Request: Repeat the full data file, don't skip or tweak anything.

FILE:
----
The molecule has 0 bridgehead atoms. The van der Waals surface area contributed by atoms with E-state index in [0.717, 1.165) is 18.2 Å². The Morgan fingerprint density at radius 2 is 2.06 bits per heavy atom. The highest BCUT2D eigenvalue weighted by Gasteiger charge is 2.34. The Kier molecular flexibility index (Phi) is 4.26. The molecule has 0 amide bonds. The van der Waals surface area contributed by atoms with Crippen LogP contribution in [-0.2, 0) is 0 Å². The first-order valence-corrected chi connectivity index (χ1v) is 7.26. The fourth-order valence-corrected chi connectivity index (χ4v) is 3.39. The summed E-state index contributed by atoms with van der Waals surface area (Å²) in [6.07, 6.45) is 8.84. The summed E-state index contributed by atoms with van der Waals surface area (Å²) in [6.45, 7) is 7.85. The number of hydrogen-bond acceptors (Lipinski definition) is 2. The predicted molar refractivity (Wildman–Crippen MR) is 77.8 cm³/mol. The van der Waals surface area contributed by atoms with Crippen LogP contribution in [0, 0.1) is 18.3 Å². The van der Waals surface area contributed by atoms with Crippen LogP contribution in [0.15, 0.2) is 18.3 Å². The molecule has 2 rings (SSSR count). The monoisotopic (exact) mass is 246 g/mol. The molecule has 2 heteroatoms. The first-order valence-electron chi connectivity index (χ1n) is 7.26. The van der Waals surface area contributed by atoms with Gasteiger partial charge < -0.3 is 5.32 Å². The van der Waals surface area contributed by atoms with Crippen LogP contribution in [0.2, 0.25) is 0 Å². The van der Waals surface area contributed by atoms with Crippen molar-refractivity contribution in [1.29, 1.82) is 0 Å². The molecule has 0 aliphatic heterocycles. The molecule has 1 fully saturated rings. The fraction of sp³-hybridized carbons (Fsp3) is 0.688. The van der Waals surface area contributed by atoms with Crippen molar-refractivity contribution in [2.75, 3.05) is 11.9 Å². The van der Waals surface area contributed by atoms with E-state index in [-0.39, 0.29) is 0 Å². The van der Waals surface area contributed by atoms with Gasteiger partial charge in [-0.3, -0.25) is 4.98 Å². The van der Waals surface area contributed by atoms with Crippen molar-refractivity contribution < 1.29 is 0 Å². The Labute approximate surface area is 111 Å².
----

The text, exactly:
The molecule has 0 bridgehead atoms. The van der Waals surface area contributed by atoms with E-state index in [0.717, 1.165) is 18.2 Å². The Morgan fingerprint density at radius 2 is 2.06 bits per heavy atom. The highest BCUT2D eigenvalue weighted by Gasteiger charge is 2.34. The Kier molecular flexibility index (Phi) is 4.26. The molecule has 0 amide bonds. The van der Waals surface area contributed by atoms with Crippen LogP contribution in [-0.2, 0) is 0 Å². The first-order valence-corrected chi connectivity index (χ1v) is 7.26. The fourth-order valence-corrected chi connectivity index (χ4v) is 3.39. The summed E-state index contributed by atoms with van der Waals surface area (Å²) in [6.07, 6.45) is 8.84. The summed E-state index contributed by atoms with van der Waals surface area (Å²) in [6.45, 7) is 7.85. The number of hydrogen-bond acceptors (Lipinski definition) is 2. The predicted molar refractivity (Wildman–Crippen MR) is 77.8 cm³/mol. The van der Waals surface area contributed by atoms with Crippen LogP contribution in [0, 0.1) is 18.3 Å². The van der Waals surface area contributed by atoms with Crippen LogP contribution in [0.15, 0.2) is 18.3 Å². The molecule has 2 rings (SSSR count). The monoisotopic (exact) mass is 246 g/mol. The molecule has 2 heteroatoms. The first-order valence-electron chi connectivity index (χ1n) is 7.26. The van der Waals surface area contributed by atoms with Gasteiger partial charge < -0.3 is 5.32 Å². The van der Waals surface area contributed by atoms with Crippen LogP contribution in [0.2, 0.25) is 0 Å². The van der Waals surface area contributed by atoms with Crippen molar-refractivity contribution in [1.29, 1.82) is 0 Å². The molecule has 0 aliphatic heterocycles. The molecule has 1 fully saturated rings. The fraction of sp³-hybridized carbons (Fsp3) is 0.688. The van der Waals surface area contributed by atoms with Crippen molar-refractivity contribution in [2.75, 3.05) is 11.9 Å². The van der Waals surface area contributed by atoms with E-state index in [-0.39, 0.29) is 0 Å². The van der Waals surface area contributed by atoms with Gasteiger partial charge in [-0.3, -0.25) is 4.98 Å². The van der Waals surface area contributed by atoms with Crippen molar-refractivity contribution < 1.29 is 0 Å². The Labute approximate surface area is 111 Å².